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A Brief History of the Periodic Table of the Elements Chemistry Tutorial

Key Concepts

Year 1780s 1828 1829 1864 1869 1869 1894 1913 1940
Scientist Lavoisier Berzelius Döbereiner Newlands Meyer Mendeleev Ramsay Moseley Seaborg
Contribution metals and non-metals symbols for elements triads Law of Octaves atomic weight order elements arranged periodically Noble Gases Atomic Number Actinoids (actinides)

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Historical Development of the Periodic Table of the Elements

The table below outlines the main contribution of each scientist to the development of the modern Periodic Table of the Elements.

Contributor Date Contribution Comment
Aristotle ≈330 BC Four element theory:
earth, air, fire and water

Antoine Lavoisier ≈1770-1789 Wrote the first extensive list of elements containing 33 elements.
Distinguished between metals and non-metals.
Some of Lavoisier's elements were later shown to be compounds and mixtures.

Jöns Jakob Berzelius 1828 Developed a table of atomic weights.
Introduced letters to symbolize elements.

Johann Döbereiner 1829 Developed 'triads', groups of 3 elements with similar properties.
Lithium, sodium and potassium formed a triad.
Calcium, strontium and barium formed a triad.
Chlorine, bromine and iodine formed a triad.
Forerunner to the notion of groups.

John Newlands 1864 The known elements (>60) were arranged in order of atomic weights and observed similarities between the first and ninth elements, the second and tenth elements etc.
He proposed the 'Law of Octaves'.
Newlands' Law of Octaves identified many similarities amongst the elements, but also required similarities where none existed.
He did not leave spaces for elements as yet undiscovered.
Forerunner to the notion of periods.

Lothar Meyer 1869 Compiled a Periodic Table of 56 elements based on the periodicity of properties such as molar volume when arranged in order of atomic weight. Meyer and Mendeleev (see below) produced their Periodic Tables simultaneously.

Dmitri Mendeleev 1869 Produced a table based on atomic weights but arranged 'periodically' with elements with similar properties under each other.
Gaps were left for elements that were unknown at that time and their properties predicted (the elements were gallium, scandium and germanium).
The order of elements was re-arranged if their properties dictated it, eg, tellerium is heavier than iodine but comes before it in the Periodic Table.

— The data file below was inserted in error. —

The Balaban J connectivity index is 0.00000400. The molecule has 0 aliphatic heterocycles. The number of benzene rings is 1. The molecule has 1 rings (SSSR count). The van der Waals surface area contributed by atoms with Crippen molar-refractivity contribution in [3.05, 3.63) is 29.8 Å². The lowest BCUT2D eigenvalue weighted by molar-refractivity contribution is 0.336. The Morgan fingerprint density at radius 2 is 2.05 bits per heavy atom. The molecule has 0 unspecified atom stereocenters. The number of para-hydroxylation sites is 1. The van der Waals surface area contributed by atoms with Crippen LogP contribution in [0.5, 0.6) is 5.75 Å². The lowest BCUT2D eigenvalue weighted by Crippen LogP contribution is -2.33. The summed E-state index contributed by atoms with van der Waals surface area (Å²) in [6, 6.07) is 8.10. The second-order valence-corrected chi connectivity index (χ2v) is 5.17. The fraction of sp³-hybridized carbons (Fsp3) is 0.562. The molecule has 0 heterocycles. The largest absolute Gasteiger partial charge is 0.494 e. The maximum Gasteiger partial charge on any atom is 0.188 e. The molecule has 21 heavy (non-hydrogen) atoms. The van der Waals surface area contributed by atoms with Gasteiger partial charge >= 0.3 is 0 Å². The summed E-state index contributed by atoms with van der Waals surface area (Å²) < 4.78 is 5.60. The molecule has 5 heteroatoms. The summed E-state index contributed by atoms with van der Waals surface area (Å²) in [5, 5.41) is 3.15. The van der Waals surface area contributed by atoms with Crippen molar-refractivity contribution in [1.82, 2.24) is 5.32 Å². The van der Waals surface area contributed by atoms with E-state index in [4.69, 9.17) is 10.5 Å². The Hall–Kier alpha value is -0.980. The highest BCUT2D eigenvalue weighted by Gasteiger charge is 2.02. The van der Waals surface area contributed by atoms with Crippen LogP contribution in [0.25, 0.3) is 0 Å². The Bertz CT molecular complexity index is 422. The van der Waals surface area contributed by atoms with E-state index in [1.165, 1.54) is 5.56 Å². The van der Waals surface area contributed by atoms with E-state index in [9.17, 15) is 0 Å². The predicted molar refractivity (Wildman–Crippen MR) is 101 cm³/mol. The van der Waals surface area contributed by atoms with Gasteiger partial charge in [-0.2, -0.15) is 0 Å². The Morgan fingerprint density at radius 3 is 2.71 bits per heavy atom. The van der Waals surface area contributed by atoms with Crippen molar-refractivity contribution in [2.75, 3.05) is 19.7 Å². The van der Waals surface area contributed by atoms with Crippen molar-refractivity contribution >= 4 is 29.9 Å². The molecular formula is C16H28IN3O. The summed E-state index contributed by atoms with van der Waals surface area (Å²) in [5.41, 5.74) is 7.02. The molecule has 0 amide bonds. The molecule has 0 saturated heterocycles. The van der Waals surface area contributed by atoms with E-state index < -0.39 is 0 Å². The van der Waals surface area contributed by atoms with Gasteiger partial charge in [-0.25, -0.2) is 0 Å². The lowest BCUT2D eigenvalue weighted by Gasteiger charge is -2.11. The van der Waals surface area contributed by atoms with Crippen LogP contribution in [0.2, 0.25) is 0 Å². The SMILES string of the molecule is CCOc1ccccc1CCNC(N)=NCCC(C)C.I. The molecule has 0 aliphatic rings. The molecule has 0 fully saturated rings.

Mendeleev's Periodic Table was important because it enabled the properties of elements to be predicted by means of the 'periodic law' which states that:
properties of the elements vary periodically with their atomic weights.

William Ramsay 1894 Discovered the Noble Gases. In 1894 Ramsay removed oxygen, nitrogen, water and carbon dioxide from a sample of air and was left with a gas 19 times heavier than hydrogen, very unreactive and with an unknown emission spectrum. He called this gas Argon.
In 1895 he discovered helium as a decay product of uranium and matched it to the emission spectrum of an unknown element in the sun that was discovered in 1868. (helios is the Greek for Sun).
He went on to discover neon, krypton and xenon, and realised these represented a new group in the Periodic Table.
Ramsay was awarded a Nobel Prize in 1904.

Henry Moseley 1913 Determined the atomic number of each of the elements.
He modified the 'Periodic Law' to read that the properties of the elements vary periodically with their atomic numbers.
Moseley's modified Periodic Law puts the elements tellerium and iodine in the right order, as it does for argon and potassium, cobalt and nickel.
1914 Predicted that there were 3 unknown elements between aluminium and gold and concluded there were only 92 elements up to and including uranium.  

Glenn Seaborg 1940 Synthesised transuranic elements (the elements after uranium in the periodic table) In 1940 uranium was bombarded with neutrons in a cyclotron to produced neptuniun (Z=93).
Plutonium (Z=94) was produced from uranium and deuterium.
These new elements were part of a new block of the Periodic table called Actinides (actinoids).
Seaborg was awarded a Nobel Prize in 1951.

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